Gliniewicz was promoted to lieutenant despite a sexual harassment lawsuit in which a former police officer said she gave Gliniewicz oral sex in exchange for job protection. The lawsuit, filed in 2001, eventually was dropped, but Gliniewicz was suspended for 30 days and ordered to attend sex addiction counseling.
Meanwhile, he advanced through the ranks. Gliniewicz was made lieutenant in charge of patrol in 2006, a position appointed by the police chief.
Gliniewicz once led the department’s communications center. It’s there that a dispatcher complained Gliniewicz told her he would put “bullets in her chest.” She later reported he brought in a gun to the dispatch center and “cocked it,” which she believed was a move to intimidate her.
Later in 2009, anonymous members of the police department wrote to then-Mayor Cindy Irwin describing a tense atmosphere created by Gliniewicz. Among their grievances, they accused him of grabbing several women’s breasts at a Christmas party, getting a tattoo while on duty and paying for it by using a gift certificate donated to the department, heavy drinking, intimidating others and misusing police equipment.
The letter claims former police Chief Michael Behan took a “head-in-the-sand approach” to dealing with Gliniewicz. It’s unclear what, if any, discipline Gliniewicz received as a result.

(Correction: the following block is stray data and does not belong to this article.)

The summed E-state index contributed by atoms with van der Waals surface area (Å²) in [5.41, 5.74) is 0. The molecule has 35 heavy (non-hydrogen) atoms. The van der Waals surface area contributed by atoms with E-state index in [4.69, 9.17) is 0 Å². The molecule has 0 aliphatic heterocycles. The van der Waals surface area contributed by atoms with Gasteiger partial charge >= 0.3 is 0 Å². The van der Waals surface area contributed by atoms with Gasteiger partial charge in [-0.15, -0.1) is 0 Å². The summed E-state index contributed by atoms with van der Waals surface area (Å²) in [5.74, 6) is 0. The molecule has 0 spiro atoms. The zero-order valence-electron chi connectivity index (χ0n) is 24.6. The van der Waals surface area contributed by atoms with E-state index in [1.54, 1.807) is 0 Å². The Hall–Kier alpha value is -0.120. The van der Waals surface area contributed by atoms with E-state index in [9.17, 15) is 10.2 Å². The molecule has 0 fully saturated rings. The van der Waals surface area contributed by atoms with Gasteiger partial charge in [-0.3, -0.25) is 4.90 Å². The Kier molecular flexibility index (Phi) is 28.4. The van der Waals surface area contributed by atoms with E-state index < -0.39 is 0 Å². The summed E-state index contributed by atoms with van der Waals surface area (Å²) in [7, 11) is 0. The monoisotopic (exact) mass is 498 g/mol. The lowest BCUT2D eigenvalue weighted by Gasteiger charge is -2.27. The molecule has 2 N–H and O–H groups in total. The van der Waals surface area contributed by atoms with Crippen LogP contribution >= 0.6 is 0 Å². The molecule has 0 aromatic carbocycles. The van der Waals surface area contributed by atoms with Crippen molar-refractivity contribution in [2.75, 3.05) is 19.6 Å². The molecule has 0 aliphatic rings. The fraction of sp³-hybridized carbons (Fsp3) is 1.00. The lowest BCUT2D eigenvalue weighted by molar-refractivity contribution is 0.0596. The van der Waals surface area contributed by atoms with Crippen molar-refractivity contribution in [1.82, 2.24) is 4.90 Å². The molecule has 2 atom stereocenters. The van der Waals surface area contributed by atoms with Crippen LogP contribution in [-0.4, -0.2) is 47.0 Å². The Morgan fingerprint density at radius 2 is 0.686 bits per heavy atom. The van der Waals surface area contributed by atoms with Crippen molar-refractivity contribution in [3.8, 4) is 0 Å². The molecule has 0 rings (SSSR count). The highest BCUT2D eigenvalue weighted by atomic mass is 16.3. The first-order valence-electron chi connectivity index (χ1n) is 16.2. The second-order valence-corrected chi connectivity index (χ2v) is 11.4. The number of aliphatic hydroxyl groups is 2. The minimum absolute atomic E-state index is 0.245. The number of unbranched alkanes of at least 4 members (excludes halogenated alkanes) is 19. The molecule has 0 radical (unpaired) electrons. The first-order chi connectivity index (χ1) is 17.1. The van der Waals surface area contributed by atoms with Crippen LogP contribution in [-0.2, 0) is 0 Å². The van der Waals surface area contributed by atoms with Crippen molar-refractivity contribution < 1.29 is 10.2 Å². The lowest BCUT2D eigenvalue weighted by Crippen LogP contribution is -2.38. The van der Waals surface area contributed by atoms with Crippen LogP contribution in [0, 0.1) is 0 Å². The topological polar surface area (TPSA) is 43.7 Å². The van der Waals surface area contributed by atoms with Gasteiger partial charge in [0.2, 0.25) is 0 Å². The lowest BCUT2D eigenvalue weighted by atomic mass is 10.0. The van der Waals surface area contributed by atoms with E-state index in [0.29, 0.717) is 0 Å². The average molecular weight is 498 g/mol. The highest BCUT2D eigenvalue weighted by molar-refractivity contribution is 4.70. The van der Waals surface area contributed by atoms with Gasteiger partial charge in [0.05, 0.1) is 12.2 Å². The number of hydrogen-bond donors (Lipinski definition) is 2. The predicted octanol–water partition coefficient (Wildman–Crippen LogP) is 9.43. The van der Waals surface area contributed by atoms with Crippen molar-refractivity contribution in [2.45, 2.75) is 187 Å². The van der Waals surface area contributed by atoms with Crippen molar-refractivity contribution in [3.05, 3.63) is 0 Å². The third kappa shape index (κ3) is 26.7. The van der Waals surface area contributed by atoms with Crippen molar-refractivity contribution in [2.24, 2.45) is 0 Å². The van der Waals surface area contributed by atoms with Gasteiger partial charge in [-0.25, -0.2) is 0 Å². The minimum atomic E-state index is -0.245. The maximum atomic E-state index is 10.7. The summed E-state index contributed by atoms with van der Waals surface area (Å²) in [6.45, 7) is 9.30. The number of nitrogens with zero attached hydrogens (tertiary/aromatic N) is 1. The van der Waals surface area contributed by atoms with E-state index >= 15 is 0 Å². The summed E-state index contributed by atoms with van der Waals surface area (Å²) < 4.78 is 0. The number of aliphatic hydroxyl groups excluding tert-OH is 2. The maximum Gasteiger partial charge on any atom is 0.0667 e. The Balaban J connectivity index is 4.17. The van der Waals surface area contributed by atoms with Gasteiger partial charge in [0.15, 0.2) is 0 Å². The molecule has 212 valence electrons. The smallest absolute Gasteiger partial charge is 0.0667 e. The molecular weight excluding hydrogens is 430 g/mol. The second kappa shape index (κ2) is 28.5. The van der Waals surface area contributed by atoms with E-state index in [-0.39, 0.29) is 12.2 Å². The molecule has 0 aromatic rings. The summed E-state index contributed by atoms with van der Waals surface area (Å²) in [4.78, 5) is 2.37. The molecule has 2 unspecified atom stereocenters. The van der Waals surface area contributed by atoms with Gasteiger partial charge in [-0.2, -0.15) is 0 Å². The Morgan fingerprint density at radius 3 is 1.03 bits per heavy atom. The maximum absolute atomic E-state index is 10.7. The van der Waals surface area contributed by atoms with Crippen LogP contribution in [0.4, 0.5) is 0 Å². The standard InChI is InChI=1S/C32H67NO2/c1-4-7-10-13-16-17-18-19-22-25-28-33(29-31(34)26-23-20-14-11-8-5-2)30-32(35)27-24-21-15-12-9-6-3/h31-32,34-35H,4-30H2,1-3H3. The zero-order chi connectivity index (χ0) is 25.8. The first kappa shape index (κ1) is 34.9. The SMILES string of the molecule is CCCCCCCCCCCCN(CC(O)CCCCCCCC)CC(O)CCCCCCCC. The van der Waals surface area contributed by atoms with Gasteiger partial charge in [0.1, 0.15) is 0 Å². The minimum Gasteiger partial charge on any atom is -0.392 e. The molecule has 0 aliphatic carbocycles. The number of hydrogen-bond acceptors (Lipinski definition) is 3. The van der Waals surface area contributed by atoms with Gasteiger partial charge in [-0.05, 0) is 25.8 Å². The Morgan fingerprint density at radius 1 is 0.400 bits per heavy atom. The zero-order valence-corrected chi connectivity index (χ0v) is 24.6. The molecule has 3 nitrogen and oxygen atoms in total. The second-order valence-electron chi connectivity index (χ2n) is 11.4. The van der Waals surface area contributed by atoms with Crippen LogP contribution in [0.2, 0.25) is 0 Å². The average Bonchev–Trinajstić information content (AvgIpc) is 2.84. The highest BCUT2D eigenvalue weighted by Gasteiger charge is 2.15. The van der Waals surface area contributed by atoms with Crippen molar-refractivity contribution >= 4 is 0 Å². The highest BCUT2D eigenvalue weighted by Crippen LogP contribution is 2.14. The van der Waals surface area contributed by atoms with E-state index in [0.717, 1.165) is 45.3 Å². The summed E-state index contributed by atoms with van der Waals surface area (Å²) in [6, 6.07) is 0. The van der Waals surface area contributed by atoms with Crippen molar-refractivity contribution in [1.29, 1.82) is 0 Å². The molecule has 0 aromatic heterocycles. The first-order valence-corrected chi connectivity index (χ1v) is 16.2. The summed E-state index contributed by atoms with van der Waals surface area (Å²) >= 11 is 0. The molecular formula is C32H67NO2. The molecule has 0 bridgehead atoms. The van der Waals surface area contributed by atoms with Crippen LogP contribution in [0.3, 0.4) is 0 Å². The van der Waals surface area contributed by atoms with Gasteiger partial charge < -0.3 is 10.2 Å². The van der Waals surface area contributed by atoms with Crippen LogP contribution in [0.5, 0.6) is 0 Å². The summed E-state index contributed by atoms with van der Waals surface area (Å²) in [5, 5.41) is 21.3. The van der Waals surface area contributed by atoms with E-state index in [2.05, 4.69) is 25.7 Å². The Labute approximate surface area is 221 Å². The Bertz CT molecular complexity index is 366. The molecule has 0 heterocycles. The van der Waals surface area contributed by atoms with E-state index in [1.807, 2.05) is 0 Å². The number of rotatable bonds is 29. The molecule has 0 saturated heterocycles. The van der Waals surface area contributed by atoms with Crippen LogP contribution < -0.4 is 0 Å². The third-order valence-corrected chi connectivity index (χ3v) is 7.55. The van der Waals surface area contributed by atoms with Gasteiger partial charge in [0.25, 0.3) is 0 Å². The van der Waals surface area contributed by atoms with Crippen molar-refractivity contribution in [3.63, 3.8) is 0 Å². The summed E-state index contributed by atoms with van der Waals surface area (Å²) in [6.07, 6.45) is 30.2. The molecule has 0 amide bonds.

Every Fox Lake official who returned phone calls for this article said questions about Gliniewicz’s advancement in the department should be referred to Behan, or other city officials at the time, who could not be reached for comment.
Currently, the Fox Lake Police Department is run by an interim chief and deputy chief on loan from the Lake County Sheriff’s Office. A nationwide search for a new police chief began in August with Behan’s retirement. When he retired, Behan had been placed on paid administrative leave because of a separate investigation into how he handled an unrelated investigation into his and another officer’s actions in December.
In the meantime, village officials said they want to move past the Gliniewicz saga, and they are undergoing a complete overhaul of the department. Village Administrator Anne Marrin, whom Gliniewicz targeted when he tried to order a hit or set up for an arrest, talked about the “lax” policies and procedures at the department when she began looking at their operations in 2014. She said there weren’t proper channels for discipline or for reporting superiors.
“I just think they didn’t really know the right way because it’s been embedded in them that this is how it’s done,” she said.
Mayor Donny Schmitt also noted some changes need to be made within the department.
“We’re doing a complete audit and independent investigation of the department, and policies and practices, and we’re finding out they there needs to be change,” Schmitt said, but he would not elaborate on specific changes.
Moving forward, he noted the need to regain the public’s trust.
“One bad police officer doesn’t make the entire department,” Schmitt said. “There’s good men and women working at the department putting their lives on the line every day for the community.”